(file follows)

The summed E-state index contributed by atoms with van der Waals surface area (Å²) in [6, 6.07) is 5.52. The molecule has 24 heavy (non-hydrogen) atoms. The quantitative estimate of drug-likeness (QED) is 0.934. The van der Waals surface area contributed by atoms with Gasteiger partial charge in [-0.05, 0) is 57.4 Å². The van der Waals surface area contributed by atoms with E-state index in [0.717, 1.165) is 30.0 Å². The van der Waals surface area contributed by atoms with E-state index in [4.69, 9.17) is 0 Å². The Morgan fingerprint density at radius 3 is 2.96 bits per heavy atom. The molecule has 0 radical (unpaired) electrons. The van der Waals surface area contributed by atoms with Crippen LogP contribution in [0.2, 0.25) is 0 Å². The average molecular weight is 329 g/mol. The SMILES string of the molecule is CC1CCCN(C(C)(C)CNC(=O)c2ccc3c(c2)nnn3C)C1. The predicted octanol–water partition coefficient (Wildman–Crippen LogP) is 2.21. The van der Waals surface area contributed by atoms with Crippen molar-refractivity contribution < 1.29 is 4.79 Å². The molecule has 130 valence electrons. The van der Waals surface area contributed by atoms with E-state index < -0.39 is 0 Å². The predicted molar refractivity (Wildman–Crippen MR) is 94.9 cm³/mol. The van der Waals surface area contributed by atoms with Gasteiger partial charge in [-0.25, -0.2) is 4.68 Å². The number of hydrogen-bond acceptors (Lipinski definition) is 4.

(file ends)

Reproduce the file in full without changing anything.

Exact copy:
The summed E-state index contributed by atoms with van der Waals surface area (Å²) in [6, 6.07) is 5.52. The molecule has 24 heavy (non-hydrogen) atoms. The quantitative estimate of drug-likeness (QED) is 0.934. The van der Waals surface area contributed by atoms with Gasteiger partial charge in [-0.05, 0) is 57.4 Å². The van der Waals surface area contributed by atoms with E-state index in [0.717, 1.165) is 30.0 Å². The van der Waals surface area contributed by atoms with E-state index in [4.69, 9.17) is 0 Å². The Morgan fingerprint density at radius 3 is 2.96 bits per heavy atom. The molecule has 0 radical (unpaired) electrons. The van der Waals surface area contributed by atoms with Crippen LogP contribution in [0.2, 0.25) is 0 Å². The average molecular weight is 329 g/mol. The SMILES string of the molecule is CC1CCCN(C(C)(C)CNC(=O)c2ccc3c(c2)nnn3C)C1. The predicted octanol–water partition coefficient (Wildman–Crippen LogP) is 2.21. The van der Waals surface area contributed by atoms with Crippen molar-refractivity contribution < 1.29 is 4.79 Å². The molecule has 130 valence electrons. The van der Waals surface area contributed by atoms with E-state index < -0.39 is 0 Å². The predicted molar refractivity (Wildman–Crippen MR) is 94.9 cm³/mol. The van der Waals surface area contributed by atoms with Gasteiger partial charge in [-0.25, -0.2) is 4.68 Å². The number of hydrogen-bond acceptors (Lipinski definition) is 4.